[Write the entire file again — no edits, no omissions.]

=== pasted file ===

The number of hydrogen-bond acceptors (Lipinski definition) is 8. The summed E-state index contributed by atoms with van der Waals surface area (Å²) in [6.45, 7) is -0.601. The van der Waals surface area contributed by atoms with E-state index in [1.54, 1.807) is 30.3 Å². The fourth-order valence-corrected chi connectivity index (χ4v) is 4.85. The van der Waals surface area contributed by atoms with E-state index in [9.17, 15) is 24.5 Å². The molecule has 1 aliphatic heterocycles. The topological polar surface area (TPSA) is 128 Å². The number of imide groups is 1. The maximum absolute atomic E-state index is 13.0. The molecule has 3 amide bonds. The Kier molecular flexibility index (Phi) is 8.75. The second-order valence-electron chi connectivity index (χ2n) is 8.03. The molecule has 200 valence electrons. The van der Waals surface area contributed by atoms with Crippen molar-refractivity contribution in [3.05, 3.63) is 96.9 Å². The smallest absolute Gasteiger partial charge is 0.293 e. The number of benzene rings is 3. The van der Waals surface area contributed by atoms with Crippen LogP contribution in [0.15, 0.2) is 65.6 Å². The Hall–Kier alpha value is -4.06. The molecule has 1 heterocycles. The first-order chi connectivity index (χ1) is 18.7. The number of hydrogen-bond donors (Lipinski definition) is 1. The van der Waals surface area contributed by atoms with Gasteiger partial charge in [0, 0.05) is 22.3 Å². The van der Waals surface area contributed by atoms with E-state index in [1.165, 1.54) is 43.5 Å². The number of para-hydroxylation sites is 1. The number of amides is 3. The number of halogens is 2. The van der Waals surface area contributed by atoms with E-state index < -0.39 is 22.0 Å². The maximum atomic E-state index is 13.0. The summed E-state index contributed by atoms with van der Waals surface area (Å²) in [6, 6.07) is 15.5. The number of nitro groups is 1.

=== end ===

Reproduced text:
The number of hydrogen-bond acceptors (Lipinski definition) is 8. The summed E-state index contributed by atoms with van der Waals surface area (Å²) in [6.45, 7) is -0.601. The van der Waals surface area contributed by atoms with E-state index in [1.54, 1.807) is 30.3 Å². The fourth-order valence-corrected chi connectivity index (χ4v) is 4.85. The van der Waals surface area contributed by atoms with E-state index in [9.17, 15) is 24.5 Å². The molecule has 1 aliphatic heterocycles. The topological polar surface area (TPSA) is 128 Å². The number of imide groups is 1. The maximum absolute atomic E-state index is 13.0. The molecule has 3 amide bonds. The Kier molecular flexibility index (Phi) is 8.75. The second-order valence-electron chi connectivity index (χ2n) is 8.03. The molecule has 200 valence electrons. The van der Waals surface area contributed by atoms with Crippen molar-refractivity contribution in [3.05, 3.63) is 96.9 Å². The smallest absolute Gasteiger partial charge is 0.293 e. The number of benzene rings is 3. The van der Waals surface area contributed by atoms with Crippen LogP contribution in [0.15, 0.2) is 65.6 Å². The Hall–Kier alpha value is -4.06. The molecule has 1 heterocycles. The first-order chi connectivity index (χ1) is 18.7. The number of hydrogen-bond donors (Lipinski definition) is 1. The van der Waals surface area contributed by atoms with Gasteiger partial charge in [0, 0.05) is 22.3 Å². The van der Waals surface area contributed by atoms with E-state index in [1.165, 1.54) is 43.5 Å². The number of para-hydroxylation sites is 1. The number of amides is 3. The number of halogens is 2. The van der Waals surface area contributed by atoms with E-state index < -0.39 is 22.0 Å². The maximum atomic E-state index is 13.0. The summed E-state index contributed by atoms with van der Waals surface area (Å²) in [6, 6.07) is 15.5. The number of nitro groups is 1.